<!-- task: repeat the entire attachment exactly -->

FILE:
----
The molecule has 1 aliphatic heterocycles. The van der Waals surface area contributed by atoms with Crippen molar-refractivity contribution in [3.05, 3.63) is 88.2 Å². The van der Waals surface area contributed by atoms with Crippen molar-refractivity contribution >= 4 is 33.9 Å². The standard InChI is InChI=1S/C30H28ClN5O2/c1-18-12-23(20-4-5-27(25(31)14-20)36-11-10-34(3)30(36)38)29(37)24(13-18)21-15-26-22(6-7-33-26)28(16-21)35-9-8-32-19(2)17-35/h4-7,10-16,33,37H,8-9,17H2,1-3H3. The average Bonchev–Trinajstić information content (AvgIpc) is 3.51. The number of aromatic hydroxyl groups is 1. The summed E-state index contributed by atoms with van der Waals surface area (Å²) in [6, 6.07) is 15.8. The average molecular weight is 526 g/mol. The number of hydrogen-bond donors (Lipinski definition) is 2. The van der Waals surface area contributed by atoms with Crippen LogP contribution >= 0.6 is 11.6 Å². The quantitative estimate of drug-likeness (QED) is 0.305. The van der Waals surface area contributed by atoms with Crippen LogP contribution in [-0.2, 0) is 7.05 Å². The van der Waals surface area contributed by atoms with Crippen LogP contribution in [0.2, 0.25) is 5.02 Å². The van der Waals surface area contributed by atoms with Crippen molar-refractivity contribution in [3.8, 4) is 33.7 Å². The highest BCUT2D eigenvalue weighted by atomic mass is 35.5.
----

The molecule has 1 aliphatic heterocycles. The van der Waals surface area contributed by atoms with Crippen molar-refractivity contribution in [3.05, 3.63) is 88.2 Å². The van der Waals surface area contributed by atoms with Crippen molar-refractivity contribution >= 4 is 33.9 Å². The standard InChI is InChI=1S/C30H28ClN5O2/c1-18-12-23(20-4-5-27(25(31)14-20)36-11-10-34(3)30(36)38)29(37)24(13-18)21-15-26-22(6-7-33-26)28(16-21)35-9-8-32-19(2)17-35/h4-7,10-16,33,37H,8-9,17H2,1-3H3. The average Bonchev–Trinajstić information content (AvgIpc) is 3.51. The number of aromatic hydroxyl groups is 1. The summed E-state index contributed by atoms with van der Waals surface area (Å²) in [6, 6.07) is 15.8. The average molecular weight is 526 g/mol. The number of hydrogen-bond donors (Lipinski definition) is 2. The van der Waals surface area contributed by atoms with Crippen LogP contribution >= 0.6 is 11.6 Å². The quantitative estimate of drug-likeness (QED) is 0.305. The van der Waals surface area contributed by atoms with Crippen LogP contribution in [-0.2, 0) is 7.05 Å². The van der Waals surface area contributed by atoms with Crippen LogP contribution in [0.2, 0.25) is 5.02 Å². The van der Waals surface area contributed by atoms with Crippen molar-refractivity contribution in [3.8, 4) is 33.7 Å². The highest BCUT2D eigenvalue weighted by atomic mass is 35.5.